Images of four schoolchildren laying down in a park went viral on social media yesterday after it was suspected that the learners were “passed out” as a result of consuming a codeine-based concoction. According to community activist, Lucinda Evans, there’s a re-emerging trend of youth mixing codeine-based cough syrups with soft drinks before drinking it to get high. She has called for a public meeting next week to inform parents and educators.
CEO of the Independent Community Pharmacy Association (ICPA), Jackie Maimin warned that while the youth drink these concoctions for the euphoric effect, there could be fatal consequences.
“It’s a concoction of a codeine-based cough syrup together with a fizzy, sugary drink. They mix the two together and drink it for the euphoric effect it has,” said Maimin about the concoction referenced by Evans.
“There are many legally prescribed medicines that are certainly not safe. The best medicine in the world is only acceptable if it’s taken properly,” she cautioned.
Maimin added that despite codeine being a synthetic medicine, it is derived from morphine which is derived from the poppy plant.
Different bodies therefore process codeine in different ways and Maimin warns that some individuals are more vulnerable to addiction, and are more likely to suffer fatal consequences, than others.
“Codeine is actually a synthetic medicine, but it is derived from morphine…The issue around the euphoria is that unfortunately certain people are predisposed to being able to ultra-rapidly metabolise codeine back into morphine. These are the ones who get addicted really, really quickly.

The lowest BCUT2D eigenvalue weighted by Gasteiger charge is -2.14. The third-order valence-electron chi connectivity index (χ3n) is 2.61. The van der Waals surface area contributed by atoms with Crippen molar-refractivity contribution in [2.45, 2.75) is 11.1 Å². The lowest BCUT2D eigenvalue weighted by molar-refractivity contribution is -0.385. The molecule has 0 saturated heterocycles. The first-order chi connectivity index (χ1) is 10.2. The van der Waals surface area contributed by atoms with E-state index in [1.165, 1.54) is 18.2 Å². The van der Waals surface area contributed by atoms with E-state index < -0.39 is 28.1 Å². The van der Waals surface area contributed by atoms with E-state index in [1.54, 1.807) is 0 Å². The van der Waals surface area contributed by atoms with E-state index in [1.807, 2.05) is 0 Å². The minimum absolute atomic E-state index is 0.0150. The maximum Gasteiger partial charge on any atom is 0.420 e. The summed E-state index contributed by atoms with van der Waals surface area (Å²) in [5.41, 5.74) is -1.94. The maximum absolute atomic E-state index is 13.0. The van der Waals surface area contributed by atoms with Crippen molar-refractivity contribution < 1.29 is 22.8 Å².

The average person might get a mild euphoric effect and feel a bit better, which is why it’s often used. But there are a few individuals who, when they take codeine, it’s instantly turned into morphine.”
“Morphine is a schedule 6 medicine – it is tightly controlled and highly addictive,” Maimin warned once again.
“The worry is that there are also certain people who slowly metabolise…so, they rapidly metabolise the codeine to morphine but then don’t get rid of it from their body and this is where we get our deaths. Morphine, in high doses, restricts respiration. When you’re unconscious and your breathing is slowed down, it leads to death.”
Maimin says that she is disturbed by the apparent access youth have to substances such as codeine, adding that it is tightly controlled in South Africa and should accordingly not be as open to abuse.
“What’s concerning for me is where these youngsters are getting these large quantities – of what should be a controlled substance – from. We know exactly how much codeine is brought into this country – it’s an active pharmaceutical ingredient… At each stage [of distribution], the amount being sold is captured – including at pharmacies. We need to find out where the chain is breaking and how these children are getting their hands-on medicines they should not have.”
Maimin explained that according to statistics available to her, more than 600 000 people consume codeine for the experience and feeling, rather than for the medicinal effect.
“As a pharmacist, that is shocking. It’s worrying and something has to be done.”
The lack of communication between pharmacy servers has been identified by ICPA. A centralised database with unique identifiers is being developed and will soon enable the flagging of abuse, according to Maimin.